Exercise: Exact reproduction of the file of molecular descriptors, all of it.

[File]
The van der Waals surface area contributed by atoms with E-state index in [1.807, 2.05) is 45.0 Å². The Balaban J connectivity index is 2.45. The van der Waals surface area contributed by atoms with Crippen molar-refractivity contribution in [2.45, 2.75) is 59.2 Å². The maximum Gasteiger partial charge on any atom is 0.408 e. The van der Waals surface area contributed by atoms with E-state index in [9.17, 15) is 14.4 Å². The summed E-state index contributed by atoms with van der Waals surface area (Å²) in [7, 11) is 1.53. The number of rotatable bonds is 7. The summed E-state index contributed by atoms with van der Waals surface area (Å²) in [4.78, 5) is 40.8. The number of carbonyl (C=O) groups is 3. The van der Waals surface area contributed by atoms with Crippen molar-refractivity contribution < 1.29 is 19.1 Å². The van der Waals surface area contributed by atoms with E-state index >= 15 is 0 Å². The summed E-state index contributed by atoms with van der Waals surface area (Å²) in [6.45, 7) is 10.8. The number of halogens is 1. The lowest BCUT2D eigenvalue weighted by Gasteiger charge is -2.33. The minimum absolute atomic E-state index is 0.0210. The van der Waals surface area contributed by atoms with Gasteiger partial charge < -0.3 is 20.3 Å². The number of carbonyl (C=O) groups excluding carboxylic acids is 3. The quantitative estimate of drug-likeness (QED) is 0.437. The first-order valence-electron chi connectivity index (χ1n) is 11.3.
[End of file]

The van der Waals surface area contributed by atoms with E-state index in [1.807, 2.05) is 45.0 Å². The Balaban J connectivity index is 2.45. The van der Waals surface area contributed by atoms with Crippen molar-refractivity contribution in [2.45, 2.75) is 59.2 Å². The maximum Gasteiger partial charge on any atom is 0.408 e. The van der Waals surface area contributed by atoms with E-state index in [9.17, 15) is 14.4 Å². The summed E-state index contributed by atoms with van der Waals surface area (Å²) in [7, 11) is 1.53. The number of rotatable bonds is 7. The summed E-state index contributed by atoms with van der Waals surface area (Å²) in [4.78, 5) is 40.8. The number of carbonyl (C=O) groups is 3. The van der Waals surface area contributed by atoms with Crippen molar-refractivity contribution < 1.29 is 19.1 Å². The van der Waals surface area contributed by atoms with E-state index >= 15 is 0 Å². The summed E-state index contributed by atoms with van der Waals surface area (Å²) in [6.45, 7) is 10.8. The number of halogens is 1. The lowest BCUT2D eigenvalue weighted by Gasteiger charge is -2.33. The minimum absolute atomic E-state index is 0.0210. The van der Waals surface area contributed by atoms with Gasteiger partial charge < -0.3 is 20.3 Å². The number of carbonyl (C=O) groups excluding carboxylic acids is 3. The quantitative estimate of drug-likeness (QED) is 0.437. The first-order valence-electron chi connectivity index (χ1n) is 11.3.